It begins with a mild fever and malaise, followed by a painful cough and shortness of breath. The infection prospers in crowds, spreading to people in close reach. Containing it requires contact tracing, isolation and treatment that can take months.
This insidious disease has touched every part of the globe. It is tuberculosis, the biggest infectious-disease killer worldwide, claiming 1.5 million lives each year.
Until this year, TB and its deadly allies, HIV and malaria, were on the run. The toll from each disease over the previous decade was at its nadir in 2018, the last year for which data are available.
Yet now, as the coronavirus pandemic spreads around the world, consuming global health resources, these perennially neglected adversaries are making a comeback.
“COVID-19 risks derailing all our efforts and taking us back to where we were 20 years ago,” said Dr. Pedro L. Alonso, the director of the World Health Organization’s global malaria program.
It’s not just that the coronavirus has diverted scientific attention from TB, HIV and malaria. The lockdowns, particularly across parts of Africa, Asia and Latin America, have raised insurmountable barriers to patients who must travel to obtain diagnoses or drugs. Fear of the coronavirus and the shuttering of clinics have kept away many patients struggling with HIV, TB and malaria, while restrictions on air and sea travel have severely limited delivery of medications to the hardest-hit regions.
About 80% of tuberculosis, HIV and malaria programs worldwide have reported disruptions in services, and 1 in 4 people living with HIV have reported problems with gaining access to medications, according to U.N. AIDS. Interruptions or delays in treatment may lead to drug resistance, already a formidable problem.
In India, home to about 27% of the world’s TB cases, diagnoses have dropped by nearly 75% since the pandemic began. In Russia, HIV clinics have been repurposed for coronavirus testing.
Malaria season has begun in West Africa, which has 90% of malaria deaths in the world, but the normal strategies for prevention — distribution of insecticide-treated bed nets and spraying with pesticides — have been curtailed.
According to one estimate, a three-month lockdown across different parts of the world and a gradual return to normal over 10 months could result in an additional 6.3 million cases of tuberculosis and 1.4 million deaths from it.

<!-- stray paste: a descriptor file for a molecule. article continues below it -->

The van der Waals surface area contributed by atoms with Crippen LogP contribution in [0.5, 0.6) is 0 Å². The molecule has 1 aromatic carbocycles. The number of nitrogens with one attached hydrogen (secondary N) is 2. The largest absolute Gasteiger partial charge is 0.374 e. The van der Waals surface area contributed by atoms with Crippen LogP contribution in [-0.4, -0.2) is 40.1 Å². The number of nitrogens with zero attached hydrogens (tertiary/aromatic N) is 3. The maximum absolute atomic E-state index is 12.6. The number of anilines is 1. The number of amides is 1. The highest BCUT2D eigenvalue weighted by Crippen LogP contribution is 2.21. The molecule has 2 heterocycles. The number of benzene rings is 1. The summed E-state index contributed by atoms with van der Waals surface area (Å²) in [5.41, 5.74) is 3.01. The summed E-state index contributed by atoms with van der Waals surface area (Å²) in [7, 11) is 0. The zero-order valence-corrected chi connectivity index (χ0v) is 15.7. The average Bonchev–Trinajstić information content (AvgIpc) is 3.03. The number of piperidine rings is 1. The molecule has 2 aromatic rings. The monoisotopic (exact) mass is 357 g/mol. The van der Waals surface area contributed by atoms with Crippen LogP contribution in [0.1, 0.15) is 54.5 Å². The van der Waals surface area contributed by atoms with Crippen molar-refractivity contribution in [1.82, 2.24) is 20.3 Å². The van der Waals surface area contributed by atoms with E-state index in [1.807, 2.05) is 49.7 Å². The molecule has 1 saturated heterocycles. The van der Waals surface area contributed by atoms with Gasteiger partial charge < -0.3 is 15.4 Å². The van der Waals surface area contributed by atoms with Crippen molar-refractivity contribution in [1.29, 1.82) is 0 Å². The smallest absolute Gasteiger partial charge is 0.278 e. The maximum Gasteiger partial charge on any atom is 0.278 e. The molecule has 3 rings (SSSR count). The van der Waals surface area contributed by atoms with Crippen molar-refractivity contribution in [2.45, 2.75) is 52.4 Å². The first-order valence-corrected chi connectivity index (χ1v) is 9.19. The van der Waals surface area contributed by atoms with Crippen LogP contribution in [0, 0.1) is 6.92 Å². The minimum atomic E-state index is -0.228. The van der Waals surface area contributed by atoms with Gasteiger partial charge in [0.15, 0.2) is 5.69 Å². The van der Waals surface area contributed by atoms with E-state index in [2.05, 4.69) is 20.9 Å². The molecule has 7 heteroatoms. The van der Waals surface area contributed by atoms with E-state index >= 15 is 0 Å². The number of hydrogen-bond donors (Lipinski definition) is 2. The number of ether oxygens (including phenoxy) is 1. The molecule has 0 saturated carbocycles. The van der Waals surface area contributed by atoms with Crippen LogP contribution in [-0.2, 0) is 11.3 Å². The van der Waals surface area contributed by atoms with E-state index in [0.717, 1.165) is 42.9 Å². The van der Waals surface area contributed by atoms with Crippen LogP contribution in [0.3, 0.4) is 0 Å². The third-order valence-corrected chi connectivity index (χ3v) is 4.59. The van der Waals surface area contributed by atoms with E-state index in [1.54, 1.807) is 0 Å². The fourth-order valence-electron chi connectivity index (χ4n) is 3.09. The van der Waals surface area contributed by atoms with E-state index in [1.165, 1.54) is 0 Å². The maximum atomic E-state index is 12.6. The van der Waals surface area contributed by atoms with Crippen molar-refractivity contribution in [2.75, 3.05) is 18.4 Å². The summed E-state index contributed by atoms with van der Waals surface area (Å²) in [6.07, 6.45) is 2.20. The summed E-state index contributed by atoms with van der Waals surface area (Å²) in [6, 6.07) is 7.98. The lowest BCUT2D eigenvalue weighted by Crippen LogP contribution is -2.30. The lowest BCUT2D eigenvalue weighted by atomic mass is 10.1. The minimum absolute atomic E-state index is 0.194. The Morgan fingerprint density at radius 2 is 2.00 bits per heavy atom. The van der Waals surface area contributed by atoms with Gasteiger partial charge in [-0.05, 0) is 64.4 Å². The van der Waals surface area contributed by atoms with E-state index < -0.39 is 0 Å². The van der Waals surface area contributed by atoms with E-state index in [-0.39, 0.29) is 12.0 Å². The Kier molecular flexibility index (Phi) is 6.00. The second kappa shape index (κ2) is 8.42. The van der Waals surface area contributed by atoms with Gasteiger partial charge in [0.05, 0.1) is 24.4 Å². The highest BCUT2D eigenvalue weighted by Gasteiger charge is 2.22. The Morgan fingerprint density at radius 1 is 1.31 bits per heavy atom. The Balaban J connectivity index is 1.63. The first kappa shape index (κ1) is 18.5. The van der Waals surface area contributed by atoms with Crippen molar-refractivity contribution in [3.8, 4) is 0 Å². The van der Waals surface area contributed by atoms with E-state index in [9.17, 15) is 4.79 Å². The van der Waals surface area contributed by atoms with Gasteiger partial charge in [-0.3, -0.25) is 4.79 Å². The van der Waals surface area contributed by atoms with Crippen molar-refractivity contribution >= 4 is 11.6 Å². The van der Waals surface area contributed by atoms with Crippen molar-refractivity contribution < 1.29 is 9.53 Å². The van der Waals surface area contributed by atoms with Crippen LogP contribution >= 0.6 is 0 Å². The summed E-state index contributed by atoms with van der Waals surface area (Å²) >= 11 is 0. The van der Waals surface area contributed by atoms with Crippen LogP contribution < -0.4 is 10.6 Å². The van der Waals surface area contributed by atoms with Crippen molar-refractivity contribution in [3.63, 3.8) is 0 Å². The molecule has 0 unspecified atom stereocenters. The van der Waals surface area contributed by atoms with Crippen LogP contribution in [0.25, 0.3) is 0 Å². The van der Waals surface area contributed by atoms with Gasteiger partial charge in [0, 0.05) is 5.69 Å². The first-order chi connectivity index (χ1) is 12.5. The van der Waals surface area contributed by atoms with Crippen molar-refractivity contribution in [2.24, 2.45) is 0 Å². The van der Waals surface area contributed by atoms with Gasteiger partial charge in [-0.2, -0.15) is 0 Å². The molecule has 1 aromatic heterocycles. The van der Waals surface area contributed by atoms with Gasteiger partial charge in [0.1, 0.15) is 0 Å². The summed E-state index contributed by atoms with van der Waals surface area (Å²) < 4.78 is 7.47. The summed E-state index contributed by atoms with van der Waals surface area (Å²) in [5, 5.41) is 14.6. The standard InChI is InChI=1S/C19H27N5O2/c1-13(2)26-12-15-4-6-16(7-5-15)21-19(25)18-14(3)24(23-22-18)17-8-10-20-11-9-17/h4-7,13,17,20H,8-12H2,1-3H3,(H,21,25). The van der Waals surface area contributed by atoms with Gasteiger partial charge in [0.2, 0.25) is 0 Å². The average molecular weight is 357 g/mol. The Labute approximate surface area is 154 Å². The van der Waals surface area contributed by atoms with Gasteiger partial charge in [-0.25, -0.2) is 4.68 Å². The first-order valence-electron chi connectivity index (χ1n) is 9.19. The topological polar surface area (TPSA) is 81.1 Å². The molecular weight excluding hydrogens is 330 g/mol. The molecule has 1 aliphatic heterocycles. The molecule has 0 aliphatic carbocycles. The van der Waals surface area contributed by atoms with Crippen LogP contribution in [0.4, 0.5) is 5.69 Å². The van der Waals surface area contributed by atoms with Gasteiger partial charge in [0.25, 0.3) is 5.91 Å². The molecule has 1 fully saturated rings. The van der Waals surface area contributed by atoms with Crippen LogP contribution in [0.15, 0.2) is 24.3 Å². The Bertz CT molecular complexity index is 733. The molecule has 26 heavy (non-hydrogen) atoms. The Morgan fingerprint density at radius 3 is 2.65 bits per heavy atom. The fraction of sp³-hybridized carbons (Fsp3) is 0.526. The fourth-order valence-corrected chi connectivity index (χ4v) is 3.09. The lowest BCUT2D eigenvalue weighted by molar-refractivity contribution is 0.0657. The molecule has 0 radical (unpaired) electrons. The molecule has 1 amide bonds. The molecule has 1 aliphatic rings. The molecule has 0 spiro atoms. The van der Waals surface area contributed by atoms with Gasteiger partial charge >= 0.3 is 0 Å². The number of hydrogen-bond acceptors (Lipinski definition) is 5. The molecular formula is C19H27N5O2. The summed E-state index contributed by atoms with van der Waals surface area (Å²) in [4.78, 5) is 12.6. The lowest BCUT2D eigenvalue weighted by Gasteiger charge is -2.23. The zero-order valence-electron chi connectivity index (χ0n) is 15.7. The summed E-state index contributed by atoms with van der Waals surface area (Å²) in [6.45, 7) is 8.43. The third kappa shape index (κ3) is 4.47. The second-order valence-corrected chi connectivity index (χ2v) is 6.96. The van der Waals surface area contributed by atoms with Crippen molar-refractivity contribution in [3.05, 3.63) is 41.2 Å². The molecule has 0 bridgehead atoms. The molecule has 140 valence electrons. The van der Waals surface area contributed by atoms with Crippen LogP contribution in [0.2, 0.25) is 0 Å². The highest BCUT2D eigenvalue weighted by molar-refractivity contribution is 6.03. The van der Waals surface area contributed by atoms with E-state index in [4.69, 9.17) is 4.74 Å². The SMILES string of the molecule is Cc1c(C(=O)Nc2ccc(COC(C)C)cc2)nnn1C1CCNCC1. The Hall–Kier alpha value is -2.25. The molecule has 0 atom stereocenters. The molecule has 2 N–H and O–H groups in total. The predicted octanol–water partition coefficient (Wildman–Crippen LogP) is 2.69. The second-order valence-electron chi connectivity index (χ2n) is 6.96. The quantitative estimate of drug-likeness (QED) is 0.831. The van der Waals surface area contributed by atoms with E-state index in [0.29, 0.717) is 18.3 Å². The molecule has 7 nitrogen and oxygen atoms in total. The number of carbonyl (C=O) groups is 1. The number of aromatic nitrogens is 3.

A six-month disruption of antiretroviral therapy may lead to more than 500,000 additional deaths from illnesses related to HIV, the WHO said. The WHO also predicted that in the worst-case scenario, deaths from malaria could double to 770,000 per year.
Public health experts warned that if the trends continue, the coronavirus is likely to set back years, perhaps decades, of painstaking progress against TB, HIV and malaria. The Global Fund, a public-private partnership, estimates that mitigating this damage will require at least $28.5 billion, a sum that is unlikely to materialize.
If history is any guide, the coronavirus’s impact on the poor will be felt long after the pandemic is over. The socioeconomic crisis in Eastern Europe in the early 1990s, for example, led to the highest rates in the world of a kind of TB that was resistant to multiple drugs.
The starting point in this ruinous chain of events is a failure to diagnose: The longer a person goes undiagnosed, and the later treatment begins, the more likely an infectious disease is to spread, sicken and kill.
“The more you leave undiagnosed and untreated, the more you will have next year and the year after,” said Dr. Lucica Ditiu, who heads the Stop TB Partnership, a consortium of 1,700 groups.
The infrastructure built to diagnose HIV and TB has been a boon for many countries grappling with the coronavirus. GeneXpert, the tool used to detect genetic material from the TB bacteria and from HIV, can also amplify RNA from the coronavirus. Now most clinics are using the machines only to look for the coronavirus.
In country after country, the pandemic has resulted in sharp drops in diagnoses of TB: a 70% decline in Indonesia, 50% in Mozambique and South Africa, and 20% in China, according to the WHO.
In late May in Mexico, as coronavirus infections climbed, TB diagnoses recorded by the government fell to 263 cases from 1,097 the same week last year.
The pandemic is also shrinking the supply of diagnostic tests for these killers as companies turn to coronavirus tests, which are much more lucrative, at about $10, compared with 18 cents for a rapid malaria test.
These companies “have tremendous demand for COVID right now,” said Dr. Madhukar Pai, the director of the McGill International TB Centre. “I can’t imagine diseases of poverty getting any attention in this space.”
According to the WHO, at least 121 countries have reported a drop in TB patients visiting clinics since the pandemic began.
“This is really difficult to digest,” Ditiu said. “It took a lot of work to arrive where we are. We were not at the peak of the mountain, but we were away from the base. But then an avalanche came and pushed us back to the bottom.”